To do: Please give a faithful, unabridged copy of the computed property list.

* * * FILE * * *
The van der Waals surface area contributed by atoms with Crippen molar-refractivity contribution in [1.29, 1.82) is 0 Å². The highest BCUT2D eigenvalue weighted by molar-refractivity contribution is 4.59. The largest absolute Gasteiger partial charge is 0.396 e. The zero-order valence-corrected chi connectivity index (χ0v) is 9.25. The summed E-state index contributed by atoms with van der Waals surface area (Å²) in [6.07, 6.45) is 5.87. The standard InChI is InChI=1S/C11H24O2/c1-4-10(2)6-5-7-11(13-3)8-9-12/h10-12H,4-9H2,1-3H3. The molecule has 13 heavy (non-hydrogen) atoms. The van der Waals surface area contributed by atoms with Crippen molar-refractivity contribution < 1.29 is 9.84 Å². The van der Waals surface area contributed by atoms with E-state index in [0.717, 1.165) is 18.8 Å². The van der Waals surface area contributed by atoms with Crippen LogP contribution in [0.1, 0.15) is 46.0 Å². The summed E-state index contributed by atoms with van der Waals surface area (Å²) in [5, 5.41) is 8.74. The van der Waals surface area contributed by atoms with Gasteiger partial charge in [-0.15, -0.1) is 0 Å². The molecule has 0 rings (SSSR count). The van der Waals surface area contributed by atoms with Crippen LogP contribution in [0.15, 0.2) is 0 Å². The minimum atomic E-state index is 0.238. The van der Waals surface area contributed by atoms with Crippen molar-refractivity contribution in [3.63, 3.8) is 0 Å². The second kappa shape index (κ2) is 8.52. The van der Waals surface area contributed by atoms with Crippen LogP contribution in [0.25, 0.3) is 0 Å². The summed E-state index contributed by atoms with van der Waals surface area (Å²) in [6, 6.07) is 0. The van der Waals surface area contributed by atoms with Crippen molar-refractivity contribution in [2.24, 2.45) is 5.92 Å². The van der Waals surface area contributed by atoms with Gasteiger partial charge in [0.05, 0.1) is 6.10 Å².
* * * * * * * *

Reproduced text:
The van der Waals surface area contributed by atoms with Crippen molar-refractivity contribution in [1.29, 1.82) is 0 Å². The highest BCUT2D eigenvalue weighted by molar-refractivity contribution is 4.59. The largest absolute Gasteiger partial charge is 0.396 e. The zero-order valence-corrected chi connectivity index (χ0v) is 9.25. The summed E-state index contributed by atoms with van der Waals surface area (Å²) in [6.07, 6.45) is 5.87. The standard InChI is InChI=1S/C11H24O2/c1-4-10(2)6-5-7-11(13-3)8-9-12/h10-12H,4-9H2,1-3H3. The molecule has 13 heavy (non-hydrogen) atoms. The van der Waals surface area contributed by atoms with Crippen molar-refractivity contribution < 1.29 is 9.84 Å². The van der Waals surface area contributed by atoms with E-state index in [0.717, 1.165) is 18.8 Å². The van der Waals surface area contributed by atoms with Crippen LogP contribution in [0.1, 0.15) is 46.0 Å². The summed E-state index contributed by atoms with van der Waals surface area (Å²) in [5, 5.41) is 8.74. The van der Waals surface area contributed by atoms with Gasteiger partial charge in [-0.15, -0.1) is 0 Å². The molecule has 0 rings (SSSR count). The van der Waals surface area contributed by atoms with Crippen LogP contribution in [0.15, 0.2) is 0 Å². The minimum atomic E-state index is 0.238. The van der Waals surface area contributed by atoms with Crippen molar-refractivity contribution in [3.63, 3.8) is 0 Å². The second kappa shape index (κ2) is 8.52. The van der Waals surface area contributed by atoms with Crippen LogP contribution in [0.25, 0.3) is 0 Å². The summed E-state index contributed by atoms with van der Waals surface area (Å²) in [6, 6.07) is 0. The van der Waals surface area contributed by atoms with Crippen molar-refractivity contribution in [2.24, 2.45) is 5.92 Å². The van der Waals surface area contributed by atoms with Gasteiger partial charge in [0.05, 0.1) is 6.10 Å².